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3 handy tips to gain maximum tax benefits

June 04, 2014 17:51 IST

3 handy tips to gain maximum tax benefits

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A tax payer should not ignore section 80G of the Income-Tax Act to gain maximum benefits, says Vikram Ramchand.

A tax payer can avail benefit of up to 100 per cent by making contributions to a charitable and research institution. This provision is made under section 80G of the Income-Tax Act.

The benefit of this deduction and consequential tax saving is available to any taxpayer including an individual, an Hindu undivided family (HUF) and a company etc.

It is very crucial for a tax payer to keep these factors in mind while making donations and contributions to avail tax benefits under 80G.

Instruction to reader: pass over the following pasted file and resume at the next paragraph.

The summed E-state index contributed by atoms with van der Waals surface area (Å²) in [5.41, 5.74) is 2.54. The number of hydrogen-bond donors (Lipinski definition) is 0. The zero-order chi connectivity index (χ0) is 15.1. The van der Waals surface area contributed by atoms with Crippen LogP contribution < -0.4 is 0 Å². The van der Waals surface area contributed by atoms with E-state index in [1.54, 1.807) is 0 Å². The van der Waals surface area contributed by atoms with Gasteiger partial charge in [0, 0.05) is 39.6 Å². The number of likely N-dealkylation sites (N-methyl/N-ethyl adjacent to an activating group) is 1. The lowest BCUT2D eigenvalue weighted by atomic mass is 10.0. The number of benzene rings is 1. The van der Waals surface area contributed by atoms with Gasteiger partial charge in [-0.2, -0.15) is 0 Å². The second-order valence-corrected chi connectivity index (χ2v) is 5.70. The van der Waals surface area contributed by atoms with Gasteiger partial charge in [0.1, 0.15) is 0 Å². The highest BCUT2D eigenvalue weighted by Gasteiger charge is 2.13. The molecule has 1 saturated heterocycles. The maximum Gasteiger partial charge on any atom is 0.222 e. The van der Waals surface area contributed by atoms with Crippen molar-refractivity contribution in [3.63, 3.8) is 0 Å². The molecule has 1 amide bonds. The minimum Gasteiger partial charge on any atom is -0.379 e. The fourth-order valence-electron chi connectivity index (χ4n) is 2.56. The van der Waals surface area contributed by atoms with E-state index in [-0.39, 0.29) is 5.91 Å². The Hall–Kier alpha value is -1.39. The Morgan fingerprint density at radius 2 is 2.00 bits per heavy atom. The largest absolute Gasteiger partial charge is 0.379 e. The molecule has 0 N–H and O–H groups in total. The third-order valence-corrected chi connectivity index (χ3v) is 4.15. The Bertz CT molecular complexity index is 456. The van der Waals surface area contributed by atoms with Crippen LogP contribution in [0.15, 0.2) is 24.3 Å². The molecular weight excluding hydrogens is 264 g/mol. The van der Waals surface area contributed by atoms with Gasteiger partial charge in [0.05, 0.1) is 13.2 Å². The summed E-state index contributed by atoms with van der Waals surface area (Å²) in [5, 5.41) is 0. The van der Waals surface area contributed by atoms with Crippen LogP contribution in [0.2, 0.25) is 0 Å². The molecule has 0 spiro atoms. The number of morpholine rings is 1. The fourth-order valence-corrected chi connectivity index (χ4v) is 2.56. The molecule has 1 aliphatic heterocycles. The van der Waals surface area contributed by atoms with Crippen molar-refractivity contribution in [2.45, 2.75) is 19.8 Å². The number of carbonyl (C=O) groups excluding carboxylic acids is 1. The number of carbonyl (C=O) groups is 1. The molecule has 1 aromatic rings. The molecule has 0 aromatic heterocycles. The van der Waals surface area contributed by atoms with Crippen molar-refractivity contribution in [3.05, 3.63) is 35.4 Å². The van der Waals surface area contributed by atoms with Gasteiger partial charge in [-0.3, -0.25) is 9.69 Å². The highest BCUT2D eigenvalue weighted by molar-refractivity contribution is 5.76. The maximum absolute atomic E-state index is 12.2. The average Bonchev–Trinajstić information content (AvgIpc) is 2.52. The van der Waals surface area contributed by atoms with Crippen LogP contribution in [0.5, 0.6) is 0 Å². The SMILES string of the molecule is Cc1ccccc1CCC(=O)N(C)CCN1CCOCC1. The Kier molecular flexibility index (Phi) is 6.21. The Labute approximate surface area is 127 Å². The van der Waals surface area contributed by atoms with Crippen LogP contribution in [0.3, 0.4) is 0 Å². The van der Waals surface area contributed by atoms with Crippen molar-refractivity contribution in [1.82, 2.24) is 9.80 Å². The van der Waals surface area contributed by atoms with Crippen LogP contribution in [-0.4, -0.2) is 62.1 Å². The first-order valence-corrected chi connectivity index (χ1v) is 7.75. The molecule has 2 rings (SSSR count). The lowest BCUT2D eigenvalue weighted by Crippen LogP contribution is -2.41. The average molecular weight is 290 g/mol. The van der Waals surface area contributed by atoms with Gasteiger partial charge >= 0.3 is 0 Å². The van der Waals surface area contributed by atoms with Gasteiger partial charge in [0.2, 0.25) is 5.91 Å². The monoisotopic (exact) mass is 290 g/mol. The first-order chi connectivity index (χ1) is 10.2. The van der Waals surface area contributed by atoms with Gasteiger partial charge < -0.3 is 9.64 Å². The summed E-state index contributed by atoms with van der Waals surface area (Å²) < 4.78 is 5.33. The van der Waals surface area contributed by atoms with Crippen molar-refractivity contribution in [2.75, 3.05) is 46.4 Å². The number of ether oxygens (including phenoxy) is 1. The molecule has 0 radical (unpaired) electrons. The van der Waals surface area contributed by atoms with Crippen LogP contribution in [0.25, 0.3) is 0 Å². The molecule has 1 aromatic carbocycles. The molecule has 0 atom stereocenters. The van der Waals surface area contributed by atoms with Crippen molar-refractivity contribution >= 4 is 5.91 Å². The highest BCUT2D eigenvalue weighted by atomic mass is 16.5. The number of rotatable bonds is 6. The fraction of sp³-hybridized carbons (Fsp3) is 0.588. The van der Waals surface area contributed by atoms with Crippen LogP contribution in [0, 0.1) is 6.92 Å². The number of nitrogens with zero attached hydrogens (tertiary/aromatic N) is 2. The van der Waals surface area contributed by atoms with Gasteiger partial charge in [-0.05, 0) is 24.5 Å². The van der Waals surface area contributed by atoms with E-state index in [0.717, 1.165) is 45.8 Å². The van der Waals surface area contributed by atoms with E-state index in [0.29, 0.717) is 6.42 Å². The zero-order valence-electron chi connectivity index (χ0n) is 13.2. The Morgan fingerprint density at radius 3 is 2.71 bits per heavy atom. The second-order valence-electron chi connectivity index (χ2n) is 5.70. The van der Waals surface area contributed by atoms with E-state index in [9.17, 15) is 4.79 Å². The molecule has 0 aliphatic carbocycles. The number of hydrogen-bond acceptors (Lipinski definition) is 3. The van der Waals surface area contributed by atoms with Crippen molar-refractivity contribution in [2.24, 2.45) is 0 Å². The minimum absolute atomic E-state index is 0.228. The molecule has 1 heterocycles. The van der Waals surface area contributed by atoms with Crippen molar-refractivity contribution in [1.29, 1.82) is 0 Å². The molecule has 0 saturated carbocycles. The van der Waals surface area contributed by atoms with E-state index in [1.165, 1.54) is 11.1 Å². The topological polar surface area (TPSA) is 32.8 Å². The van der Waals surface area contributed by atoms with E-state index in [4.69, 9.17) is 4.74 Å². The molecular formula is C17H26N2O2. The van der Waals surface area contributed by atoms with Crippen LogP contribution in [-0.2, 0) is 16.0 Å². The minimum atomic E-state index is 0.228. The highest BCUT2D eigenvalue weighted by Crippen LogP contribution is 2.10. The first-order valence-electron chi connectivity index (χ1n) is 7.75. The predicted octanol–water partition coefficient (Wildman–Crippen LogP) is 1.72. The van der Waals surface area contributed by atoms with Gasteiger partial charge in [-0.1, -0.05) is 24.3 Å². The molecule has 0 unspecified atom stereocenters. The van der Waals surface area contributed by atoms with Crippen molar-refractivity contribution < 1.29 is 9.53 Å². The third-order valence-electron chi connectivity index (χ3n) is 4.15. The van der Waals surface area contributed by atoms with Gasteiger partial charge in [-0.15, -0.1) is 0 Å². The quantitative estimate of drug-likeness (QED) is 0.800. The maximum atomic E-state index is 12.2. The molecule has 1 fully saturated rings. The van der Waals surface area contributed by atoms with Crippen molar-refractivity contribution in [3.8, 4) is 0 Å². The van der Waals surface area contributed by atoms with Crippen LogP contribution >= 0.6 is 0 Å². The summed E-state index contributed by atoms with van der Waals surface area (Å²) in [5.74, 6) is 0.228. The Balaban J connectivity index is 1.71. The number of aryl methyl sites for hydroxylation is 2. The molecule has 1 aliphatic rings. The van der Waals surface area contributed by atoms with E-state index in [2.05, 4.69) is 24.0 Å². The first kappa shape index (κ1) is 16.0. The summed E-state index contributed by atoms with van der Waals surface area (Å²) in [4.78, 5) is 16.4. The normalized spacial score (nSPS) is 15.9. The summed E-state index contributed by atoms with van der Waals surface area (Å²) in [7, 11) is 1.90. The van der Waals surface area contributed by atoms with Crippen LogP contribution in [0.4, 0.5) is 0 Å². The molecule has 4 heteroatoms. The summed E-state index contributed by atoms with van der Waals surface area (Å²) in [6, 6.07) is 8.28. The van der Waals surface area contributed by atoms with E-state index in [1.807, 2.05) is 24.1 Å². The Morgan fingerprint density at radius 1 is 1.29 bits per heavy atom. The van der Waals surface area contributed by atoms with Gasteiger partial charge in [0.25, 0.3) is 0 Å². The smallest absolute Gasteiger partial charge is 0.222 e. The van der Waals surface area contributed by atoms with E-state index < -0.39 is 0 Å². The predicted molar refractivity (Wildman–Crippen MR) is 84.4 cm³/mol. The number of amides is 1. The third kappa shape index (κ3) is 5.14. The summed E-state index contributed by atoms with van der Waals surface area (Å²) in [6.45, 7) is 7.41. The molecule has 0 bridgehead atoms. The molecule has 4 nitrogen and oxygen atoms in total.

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Image: Under section 80G, deduction is available to any tax payer.
Photographs: Reuters

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Realty check

Always remember to check whether the recipient of the charity has valid 80G approval.

The donor should definitely take the receipt of the donation made in cash or cheque.  

In case the donor wishes to donate any specific article, he is required to give the exact amount by which the  organisation representative can buy the essentials for which the donation was given.

One can donate more than once a year.

The aggregate of the donations made during the year is referred to as the ‘gross qualifying amount.’

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Image: While calculating the total income of the tax payer and for arriving at the deductible amount under section 80G, first the aggregate of the amount donated will be computed.
Photographs: Reuters
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Do your calculation

The second step is to determine the ‘net qualifying amount,’ which is limited to 10 per cent of the ‘adjusted gross total income’ of the taxpayer.